The use of vegetable oils is extremely common throughout the world. There are few studies that thoroughly assess the interaction of these oils with human hair or scalp skin. The current knowledge surrounding their use is drawn from a few studies performed primarily on coconut and mineral oil. Generally, vegetable oils are safe for topical use. However, anecdotal testimonials from hair care websites show that these products are more irritating than reported in the literature, suggesting a need for further evaluative studies that can better characterize the dermal effects of hair oils on the scalp. Efficacy for the multitude of conditions for which they are used, including seborrheic dermatitis, psoriasis, hair breakage/fragility, pruritus of the scalp, and providing luster, is difficult to prove, as there are few studies performed to date.
Dr Uwakwe is a research fellow in the department of dermatology at Wake Forest Baptist Health in Winston-Salem, NC.
Dr McMichael, The Mane Point Section Editor, is professor and chair in the department of dermatology at Wake Forest Baptist Health in Winston-Salem, NC.
Disclosure: Dr McMichael has received grants from Allergan and Proctor & Gamble. She is a consultant for Allergan, eResearch Technology, Inc, Galderma, Guthey Renker, Johnson & Johnson, Keranetics, Merck & Co, Inc, Merz Pharmaceuticals, Proctor & Gamble, Samumed, and Incyte. She receives royalties from Informa Healthcare and UpToDate and also has conducted research for Samumed.
Dr Uwakwe reports no relevant financial relationships.
1. Byrd AD, Tharps LL. Hair Story: Untangling the Roots of Black Hair in America. New York, NY: St. Martin’s Press; 2001.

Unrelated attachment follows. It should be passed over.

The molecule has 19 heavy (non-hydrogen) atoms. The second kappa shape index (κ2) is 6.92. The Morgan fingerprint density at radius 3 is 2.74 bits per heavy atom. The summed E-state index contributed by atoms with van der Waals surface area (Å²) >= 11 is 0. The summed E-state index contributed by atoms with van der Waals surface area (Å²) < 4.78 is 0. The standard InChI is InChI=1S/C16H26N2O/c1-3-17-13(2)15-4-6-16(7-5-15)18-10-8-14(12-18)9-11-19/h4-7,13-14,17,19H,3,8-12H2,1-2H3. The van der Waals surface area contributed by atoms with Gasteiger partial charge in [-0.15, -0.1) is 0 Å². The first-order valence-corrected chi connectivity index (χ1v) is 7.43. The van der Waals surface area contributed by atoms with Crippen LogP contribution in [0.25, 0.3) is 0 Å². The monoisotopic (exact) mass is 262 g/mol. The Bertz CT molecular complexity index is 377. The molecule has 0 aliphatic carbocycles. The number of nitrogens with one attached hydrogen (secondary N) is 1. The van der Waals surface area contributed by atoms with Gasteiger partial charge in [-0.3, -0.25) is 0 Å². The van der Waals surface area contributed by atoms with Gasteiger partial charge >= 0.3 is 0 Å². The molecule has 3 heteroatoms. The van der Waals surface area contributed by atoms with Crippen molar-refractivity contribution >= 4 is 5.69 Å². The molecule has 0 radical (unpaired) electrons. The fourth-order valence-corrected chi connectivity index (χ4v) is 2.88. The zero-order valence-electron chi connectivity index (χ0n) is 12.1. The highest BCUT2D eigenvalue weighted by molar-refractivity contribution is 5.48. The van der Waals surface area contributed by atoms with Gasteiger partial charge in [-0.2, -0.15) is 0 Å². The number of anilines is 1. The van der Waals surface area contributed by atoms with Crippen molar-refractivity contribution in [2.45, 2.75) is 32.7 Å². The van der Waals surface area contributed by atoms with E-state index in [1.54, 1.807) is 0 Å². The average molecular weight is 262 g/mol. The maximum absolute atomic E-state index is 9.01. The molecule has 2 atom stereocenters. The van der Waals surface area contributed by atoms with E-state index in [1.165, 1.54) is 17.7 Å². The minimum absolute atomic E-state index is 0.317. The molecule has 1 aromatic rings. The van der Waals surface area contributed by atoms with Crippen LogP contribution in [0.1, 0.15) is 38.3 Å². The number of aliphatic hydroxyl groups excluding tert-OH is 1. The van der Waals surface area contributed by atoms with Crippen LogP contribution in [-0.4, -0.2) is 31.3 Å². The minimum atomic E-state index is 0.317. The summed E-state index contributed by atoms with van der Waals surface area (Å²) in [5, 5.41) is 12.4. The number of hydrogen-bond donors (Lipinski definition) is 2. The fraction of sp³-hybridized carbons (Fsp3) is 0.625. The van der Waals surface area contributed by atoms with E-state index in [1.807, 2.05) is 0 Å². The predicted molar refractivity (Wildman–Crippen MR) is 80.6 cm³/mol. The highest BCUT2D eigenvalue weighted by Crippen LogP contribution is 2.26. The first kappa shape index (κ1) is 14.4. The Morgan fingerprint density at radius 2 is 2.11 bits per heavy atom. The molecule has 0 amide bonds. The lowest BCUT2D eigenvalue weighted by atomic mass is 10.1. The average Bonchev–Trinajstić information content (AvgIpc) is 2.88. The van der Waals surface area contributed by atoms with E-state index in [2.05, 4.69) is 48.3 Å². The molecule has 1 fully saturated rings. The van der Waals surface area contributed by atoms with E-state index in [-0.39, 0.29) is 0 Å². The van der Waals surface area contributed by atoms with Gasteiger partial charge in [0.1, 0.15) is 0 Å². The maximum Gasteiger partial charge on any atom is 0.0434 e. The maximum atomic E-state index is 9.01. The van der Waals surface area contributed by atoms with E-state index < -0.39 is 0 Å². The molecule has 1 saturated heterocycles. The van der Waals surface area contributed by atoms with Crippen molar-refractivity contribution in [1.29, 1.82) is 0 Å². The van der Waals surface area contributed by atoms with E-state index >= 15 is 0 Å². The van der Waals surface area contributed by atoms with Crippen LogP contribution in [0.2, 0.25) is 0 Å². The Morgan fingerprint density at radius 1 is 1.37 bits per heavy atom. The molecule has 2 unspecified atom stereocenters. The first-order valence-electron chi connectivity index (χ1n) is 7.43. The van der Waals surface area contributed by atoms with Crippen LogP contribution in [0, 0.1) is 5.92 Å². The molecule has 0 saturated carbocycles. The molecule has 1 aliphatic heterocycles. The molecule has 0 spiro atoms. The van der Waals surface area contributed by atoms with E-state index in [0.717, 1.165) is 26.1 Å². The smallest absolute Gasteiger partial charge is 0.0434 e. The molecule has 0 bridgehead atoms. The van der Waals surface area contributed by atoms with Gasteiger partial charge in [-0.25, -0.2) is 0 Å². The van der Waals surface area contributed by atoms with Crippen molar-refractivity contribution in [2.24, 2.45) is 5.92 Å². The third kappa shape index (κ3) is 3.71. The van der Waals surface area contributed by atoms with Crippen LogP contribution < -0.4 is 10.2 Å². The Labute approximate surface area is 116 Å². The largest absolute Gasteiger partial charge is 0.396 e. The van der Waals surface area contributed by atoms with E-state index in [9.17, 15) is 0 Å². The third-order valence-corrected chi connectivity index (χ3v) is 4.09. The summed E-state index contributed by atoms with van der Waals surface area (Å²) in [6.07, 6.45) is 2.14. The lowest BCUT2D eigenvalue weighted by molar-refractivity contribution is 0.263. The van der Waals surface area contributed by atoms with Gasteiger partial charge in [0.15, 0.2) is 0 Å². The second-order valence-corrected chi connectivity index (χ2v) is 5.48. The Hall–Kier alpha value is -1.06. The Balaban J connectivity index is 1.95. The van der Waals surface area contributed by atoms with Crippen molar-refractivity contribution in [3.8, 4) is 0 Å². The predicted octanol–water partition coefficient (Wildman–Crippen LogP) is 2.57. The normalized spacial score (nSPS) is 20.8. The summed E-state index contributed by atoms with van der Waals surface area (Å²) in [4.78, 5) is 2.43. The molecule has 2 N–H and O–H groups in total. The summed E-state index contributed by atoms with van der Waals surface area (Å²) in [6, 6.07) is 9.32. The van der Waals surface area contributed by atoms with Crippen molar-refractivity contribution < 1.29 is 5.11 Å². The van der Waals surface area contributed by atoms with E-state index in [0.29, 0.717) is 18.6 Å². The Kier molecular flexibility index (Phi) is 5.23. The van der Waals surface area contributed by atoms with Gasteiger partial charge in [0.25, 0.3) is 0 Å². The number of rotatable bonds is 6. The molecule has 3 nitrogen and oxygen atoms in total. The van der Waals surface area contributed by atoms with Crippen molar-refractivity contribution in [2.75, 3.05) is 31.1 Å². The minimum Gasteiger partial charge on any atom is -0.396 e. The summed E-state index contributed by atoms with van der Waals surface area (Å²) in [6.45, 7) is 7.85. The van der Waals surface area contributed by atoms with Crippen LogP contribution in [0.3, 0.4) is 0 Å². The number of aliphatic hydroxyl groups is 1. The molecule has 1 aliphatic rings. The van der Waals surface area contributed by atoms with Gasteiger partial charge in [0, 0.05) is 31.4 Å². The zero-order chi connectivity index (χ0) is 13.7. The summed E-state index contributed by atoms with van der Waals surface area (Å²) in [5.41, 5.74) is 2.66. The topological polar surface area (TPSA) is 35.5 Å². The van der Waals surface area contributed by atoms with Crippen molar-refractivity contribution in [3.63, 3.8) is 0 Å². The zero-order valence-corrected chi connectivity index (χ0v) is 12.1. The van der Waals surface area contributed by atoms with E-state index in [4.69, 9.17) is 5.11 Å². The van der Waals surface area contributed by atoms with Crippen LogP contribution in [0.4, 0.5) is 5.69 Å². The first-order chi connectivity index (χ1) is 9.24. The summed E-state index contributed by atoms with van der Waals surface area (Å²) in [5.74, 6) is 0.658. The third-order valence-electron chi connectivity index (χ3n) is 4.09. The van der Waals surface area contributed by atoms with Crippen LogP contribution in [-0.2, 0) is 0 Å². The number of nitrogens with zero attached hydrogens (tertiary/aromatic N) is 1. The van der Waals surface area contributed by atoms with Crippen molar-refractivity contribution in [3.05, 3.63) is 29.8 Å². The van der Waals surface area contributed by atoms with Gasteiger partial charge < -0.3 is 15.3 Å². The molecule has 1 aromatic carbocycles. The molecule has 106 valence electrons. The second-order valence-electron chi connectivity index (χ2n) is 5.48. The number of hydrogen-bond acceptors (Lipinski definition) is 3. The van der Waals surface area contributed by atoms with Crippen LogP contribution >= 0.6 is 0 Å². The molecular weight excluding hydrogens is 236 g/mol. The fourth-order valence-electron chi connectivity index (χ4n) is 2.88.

2. Burnett CL, Bergfeld WF, Belsito DV, et al. Final report on the safety assessment of Cocos nucifera (coconut) oil and related ingredients. Int J Toxicol. 2011;30(3 suppl):5S-16S.
3. Ruetsch SB, Kamath YK, Rele AS, Mohile RB. Secondary ion mass spectrometric investigation of penetration of coconut oil and mineral oils into human hair fibers: relevance to hair damage. J Cosmet Sci. 2001;52(3):169-184.
4. Rele AS, Mohile RB. Effect of mineral oil, sunflower oil, and coconut oil on prevention of hair damage. J Cosmet Sci. 2003;54(2):175-192.
5. Keis K, Huemmer CL, Kamath YK. Effect of oil films on moisture vapor absorption on human hair. J Cosmet Sci. 2007;58(2):135-145.
6. Burnett CL, Fiume MM, Bergfeld WF, et al. Safety assessment of plant-derived fatty acid oils. Int J Toxicol. 2017;36(3_suppl):51S-129S.
7. Gupta D, Thappa DM. Dermatoses due to Indian cultural practices. Indian J Dermatol. 2015;60(1):3-12.
8. White W. Popular hair vlogger naptural85 reveals coconut oil is not life. BlackDoctor website. https://blackdoctor.org/506788/popular-hair-vlogger-naptural85-reveals-coconut-oil-is-not-life/. Accessed April 28, 2018.
9. Could my coconut oil be the cause of my sore and irritated scalp? Long Hair Care Forum website. https://longhaircareforum.com/threads/could-my-coconut-oil-be-the-cause-of-my-sore-and-irritated-scalp.461514/. Accessed April 28, 2018.
10. Wisniak J. Jojoba oil and derivatives. Prog Chem Fats Other Lipids. 1977;15(3):167-218.
11. Similar to skin sebum. Only Natural & Organics website. https://www.onlynaturalorganics.com.au/Blog/Similar-to-skin-sebum.aspx. Accessed April 28, 2018.
12. How I use shea butter and jojoba, ayurvedic and castor oil in my waist length 4B/4C hair regimen. BGLH website. https://bglh-marketplace.com/2015/04/how-i-use-shea-butter-and-jobjoba-ayurvedic-and-castor-oils-in-my-waist-length-4b4c-hair-regimen/. Accessed April 28, 2018.